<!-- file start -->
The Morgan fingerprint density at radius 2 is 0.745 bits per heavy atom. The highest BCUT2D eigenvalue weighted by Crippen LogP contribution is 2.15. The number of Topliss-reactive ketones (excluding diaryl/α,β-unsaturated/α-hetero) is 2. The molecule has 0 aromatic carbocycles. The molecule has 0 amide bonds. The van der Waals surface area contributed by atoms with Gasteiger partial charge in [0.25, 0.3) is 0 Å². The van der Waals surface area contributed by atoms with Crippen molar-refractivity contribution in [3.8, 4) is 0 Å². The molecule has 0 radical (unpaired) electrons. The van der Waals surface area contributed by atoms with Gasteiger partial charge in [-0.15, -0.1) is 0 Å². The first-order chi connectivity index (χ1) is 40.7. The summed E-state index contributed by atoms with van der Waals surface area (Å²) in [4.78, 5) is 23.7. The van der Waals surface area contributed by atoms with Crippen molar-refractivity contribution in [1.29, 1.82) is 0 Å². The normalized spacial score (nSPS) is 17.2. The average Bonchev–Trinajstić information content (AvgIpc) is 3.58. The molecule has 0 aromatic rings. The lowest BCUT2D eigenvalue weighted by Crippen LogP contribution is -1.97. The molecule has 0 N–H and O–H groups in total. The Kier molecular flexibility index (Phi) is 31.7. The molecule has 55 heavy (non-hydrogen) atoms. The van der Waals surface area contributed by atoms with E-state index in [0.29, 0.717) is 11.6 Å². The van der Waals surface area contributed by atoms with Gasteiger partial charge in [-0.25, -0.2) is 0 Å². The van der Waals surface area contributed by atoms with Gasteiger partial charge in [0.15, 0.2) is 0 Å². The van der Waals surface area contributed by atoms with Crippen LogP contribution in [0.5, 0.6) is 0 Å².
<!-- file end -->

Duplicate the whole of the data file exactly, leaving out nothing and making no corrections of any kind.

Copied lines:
The Morgan fingerprint density at radius 2 is 0.745 bits per heavy atom. The highest BCUT2D eigenvalue weighted by Crippen LogP contribution is 2.15. The number of Topliss-reactive ketones (excluding diaryl/α,β-unsaturated/α-hetero) is 2. The molecule has 0 aromatic carbocycles. The molecule has 0 amide bonds. The van der Waals surface area contributed by atoms with Gasteiger partial charge in [0.25, 0.3) is 0 Å². The van der Waals surface area contributed by atoms with Crippen molar-refractivity contribution in [3.8, 4) is 0 Å². The molecule has 0 radical (unpaired) electrons. The van der Waals surface area contributed by atoms with Gasteiger partial charge in [-0.15, -0.1) is 0 Å². The first-order chi connectivity index (χ1) is 40.7. The summed E-state index contributed by atoms with van der Waals surface area (Å²) in [4.78, 5) is 23.7. The van der Waals surface area contributed by atoms with Crippen molar-refractivity contribution in [1.29, 1.82) is 0 Å². The normalized spacial score (nSPS) is 17.2. The average Bonchev–Trinajstić information content (AvgIpc) is 3.58. The molecule has 0 aromatic rings. The lowest BCUT2D eigenvalue weighted by Crippen LogP contribution is -1.97. The molecule has 0 N–H and O–H groups in total. The Kier molecular flexibility index (Phi) is 31.7. The molecule has 55 heavy (non-hydrogen) atoms. The van der Waals surface area contributed by atoms with E-state index in [0.29, 0.717) is 11.6 Å². The van der Waals surface area contributed by atoms with Gasteiger partial charge in [-0.25, -0.2) is 0 Å². The van der Waals surface area contributed by atoms with Gasteiger partial charge in [0.15, 0.2) is 0 Å². The van der Waals surface area contributed by atoms with Crippen LogP contribution in [0.5, 0.6) is 0 Å².